Monday, 21 November 2016

Cutting the legs off the housing ladder

"How to keep house prices low for generations to come" is the headline on the BBC website introducing an article about Community Land Trusts.

Imagine a world in which the price of housing stopped rising as predictably as a hydrogen-filled balloon. And imagine a country in which houses would be just as affordable in 10 years' time as they were 10 years ago.

There would be no race to buy a home, no fear that prices would accelerate faster than you can save up for the deposit. Houses would cease to be a means of profit, and instead become just a place to live.


Well, amen to that, but it appears that community land trusts are few and far between:

There are 175 CLTs in England and Wales, which so far have delivered 560 homes.

… despite having government support:

The government is expected to announce a programme of support for similar coastal and rural CLTs in the Autumn Statement. It will be funded out of the extra stamp duty chargeable on second homes.

Hang on, "funded"? What do they need funds for? All the CLT needs to be able to do is to get planning permission on land that otherwise wouldn't get permission, then sell the homes at undervalue with a legal restriction that they have to be sold on at undervalue. Perhaps the government is thinking that it wouldn't do to have landowners selling building land at anything other than full market value, even if it is to a CLT.

So it looks like there are a few people who don't care about "getting on the housing ladder" and just want somewhere of their own they can call home, but the cynic in me is wondering how long it will be before the first CLT is taken to court by an owner wanting to sell at full market value, or even the government introducing some sort of "Right to Sell" legislation to allow them to do so.

7 comments:

Kj said...

"but the cynic in me is wondering how long it will be before the first CLT is taken to court by an owner wanting to sell at full market value, or even the government introducing some sort of "Right to Sell" legislation to allow them to do so."

I'd be very surprised if this hasn't happened already.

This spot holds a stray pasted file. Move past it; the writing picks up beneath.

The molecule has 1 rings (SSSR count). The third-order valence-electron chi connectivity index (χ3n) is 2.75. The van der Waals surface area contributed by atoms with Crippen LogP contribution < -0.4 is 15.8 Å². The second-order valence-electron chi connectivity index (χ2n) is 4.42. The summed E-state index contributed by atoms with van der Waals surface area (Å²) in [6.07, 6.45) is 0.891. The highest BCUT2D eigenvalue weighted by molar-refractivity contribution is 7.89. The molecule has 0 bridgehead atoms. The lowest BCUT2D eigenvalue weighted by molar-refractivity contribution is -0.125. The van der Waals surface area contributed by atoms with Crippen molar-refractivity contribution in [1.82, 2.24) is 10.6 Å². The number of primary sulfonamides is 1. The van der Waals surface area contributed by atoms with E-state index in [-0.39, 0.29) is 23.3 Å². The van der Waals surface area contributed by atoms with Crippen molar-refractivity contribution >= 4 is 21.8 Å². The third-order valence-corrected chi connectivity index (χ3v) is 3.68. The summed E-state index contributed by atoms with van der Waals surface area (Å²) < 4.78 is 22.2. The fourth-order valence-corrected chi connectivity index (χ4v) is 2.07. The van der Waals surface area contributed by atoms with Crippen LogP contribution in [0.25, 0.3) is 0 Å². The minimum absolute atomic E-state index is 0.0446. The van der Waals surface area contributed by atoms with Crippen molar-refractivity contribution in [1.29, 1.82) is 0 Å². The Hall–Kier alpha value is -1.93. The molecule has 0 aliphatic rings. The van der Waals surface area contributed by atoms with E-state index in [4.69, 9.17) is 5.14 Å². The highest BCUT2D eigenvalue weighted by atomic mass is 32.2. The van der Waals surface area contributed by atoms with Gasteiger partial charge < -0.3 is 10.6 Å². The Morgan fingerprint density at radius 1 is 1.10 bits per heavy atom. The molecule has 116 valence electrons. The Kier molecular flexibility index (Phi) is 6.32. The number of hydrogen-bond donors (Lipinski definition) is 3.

Mark Wadsworth said...

The cynic in you need not wonder, it always happens in the end. See UK garden cities, see council house and HA sell offs, freehold enfranchisement and so on.

The most depressing example of this is people in Kibbutzim - who got given the land for free way back when - deciding that they ought to de-mututalise this and privatise the land and sell living space to the next generation.

Rich Tee said...

There is a place around the corner from me called LILAC where there are selling restrictions. The rules are complicated.

In the New Year I am hoping to get involved with local project called Leeds Community Housing who want to build 1000 homes with selling restrictions. I am putting my own money into it and I would like to learn how to do my own project (they have said they want to teach other people).

I'm not sure if these are CLTs but I will let you know how it goes.

Rich Tee said...

OK, I have just checked Leeds Community Homes and it is a CLT.

Bayard said...

"The cynic in you need not wonder, it always happens in the end."

Of course, if the government was serious about supporting CLTs, then it would be putting legislation in place to prevent this sort of thing happening, not just throwing money at landowners.

Ben Jamin' said...

Love how people refuse to come to the obvious conclusion.

In CLTs are so great at keeping prices down, why not apply the same reasoning to all immovable property?

Talk about doing things the hard way :/

Bayard said...

BJ, it's thoughtcrime to postulate anything that infringes an Englishman's right to keep all the financial benefits of land ownership for himself.